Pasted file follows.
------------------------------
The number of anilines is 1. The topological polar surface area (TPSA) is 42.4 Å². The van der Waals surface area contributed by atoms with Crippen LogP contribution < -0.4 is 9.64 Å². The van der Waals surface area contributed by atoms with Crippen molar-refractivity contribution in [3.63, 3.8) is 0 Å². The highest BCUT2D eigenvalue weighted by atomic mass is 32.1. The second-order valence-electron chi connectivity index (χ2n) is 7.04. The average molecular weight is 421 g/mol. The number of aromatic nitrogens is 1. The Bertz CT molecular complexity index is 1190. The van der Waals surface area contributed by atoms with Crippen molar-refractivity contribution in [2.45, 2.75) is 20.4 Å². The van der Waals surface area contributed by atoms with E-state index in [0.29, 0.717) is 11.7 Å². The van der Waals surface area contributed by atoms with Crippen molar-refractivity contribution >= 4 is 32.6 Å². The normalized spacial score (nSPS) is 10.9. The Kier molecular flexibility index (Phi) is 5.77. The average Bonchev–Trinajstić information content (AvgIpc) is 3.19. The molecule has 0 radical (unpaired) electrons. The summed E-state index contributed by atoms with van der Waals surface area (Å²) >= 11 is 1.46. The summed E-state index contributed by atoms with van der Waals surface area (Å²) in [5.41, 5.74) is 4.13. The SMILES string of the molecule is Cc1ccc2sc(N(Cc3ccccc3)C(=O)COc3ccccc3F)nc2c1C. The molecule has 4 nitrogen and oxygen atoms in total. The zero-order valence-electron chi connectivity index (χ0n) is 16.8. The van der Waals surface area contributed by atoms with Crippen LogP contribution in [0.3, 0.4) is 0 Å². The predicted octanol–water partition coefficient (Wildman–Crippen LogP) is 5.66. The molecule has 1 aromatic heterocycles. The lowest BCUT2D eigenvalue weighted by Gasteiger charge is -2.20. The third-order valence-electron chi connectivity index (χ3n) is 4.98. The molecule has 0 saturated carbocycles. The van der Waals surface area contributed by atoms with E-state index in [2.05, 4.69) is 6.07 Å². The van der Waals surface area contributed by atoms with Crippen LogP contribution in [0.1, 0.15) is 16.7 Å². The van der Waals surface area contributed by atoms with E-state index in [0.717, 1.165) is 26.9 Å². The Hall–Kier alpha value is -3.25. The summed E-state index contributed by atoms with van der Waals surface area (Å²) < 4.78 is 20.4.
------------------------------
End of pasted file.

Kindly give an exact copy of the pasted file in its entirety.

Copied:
The number of anilines is 1. The topological polar surface area (TPSA) is 42.4 Å². The van der Waals surface area contributed by atoms with Crippen LogP contribution < -0.4 is 9.64 Å². The van der Waals surface area contributed by atoms with Crippen molar-refractivity contribution in [3.63, 3.8) is 0 Å². The highest BCUT2D eigenvalue weighted by atomic mass is 32.1. The second-order valence-electron chi connectivity index (χ2n) is 7.04. The average molecular weight is 421 g/mol. The number of aromatic nitrogens is 1. The Bertz CT molecular complexity index is 1190. The van der Waals surface area contributed by atoms with Crippen molar-refractivity contribution in [2.45, 2.75) is 20.4 Å². The van der Waals surface area contributed by atoms with E-state index in [0.29, 0.717) is 11.7 Å². The van der Waals surface area contributed by atoms with Crippen molar-refractivity contribution >= 4 is 32.6 Å². The normalized spacial score (nSPS) is 10.9. The Kier molecular flexibility index (Phi) is 5.77. The average Bonchev–Trinajstić information content (AvgIpc) is 3.19. The molecule has 0 radical (unpaired) electrons. The summed E-state index contributed by atoms with van der Waals surface area (Å²) >= 11 is 1.46. The summed E-state index contributed by atoms with van der Waals surface area (Å²) in [5.41, 5.74) is 4.13. The SMILES string of the molecule is Cc1ccc2sc(N(Cc3ccccc3)C(=O)COc3ccccc3F)nc2c1C. The molecule has 4 nitrogen and oxygen atoms in total. The zero-order valence-electron chi connectivity index (χ0n) is 16.8. The van der Waals surface area contributed by atoms with Crippen LogP contribution in [0.3, 0.4) is 0 Å². The predicted octanol–water partition coefficient (Wildman–Crippen LogP) is 5.66. The molecule has 1 aromatic heterocycles. The lowest BCUT2D eigenvalue weighted by Gasteiger charge is -2.20. The third-order valence-electron chi connectivity index (χ3n) is 4.98. The molecule has 0 saturated carbocycles. The van der Waals surface area contributed by atoms with E-state index in [2.05, 4.69) is 6.07 Å². The van der Waals surface area contributed by atoms with Crippen LogP contribution in [0.1, 0.15) is 16.7 Å². The van der Waals surface area contributed by atoms with E-state index in [0.717, 1.165) is 26.9 Å². The Hall–Kier alpha value is -3.25. The summed E-state index contributed by atoms with van der Waals surface area (Å²) < 4.78 is 20.4.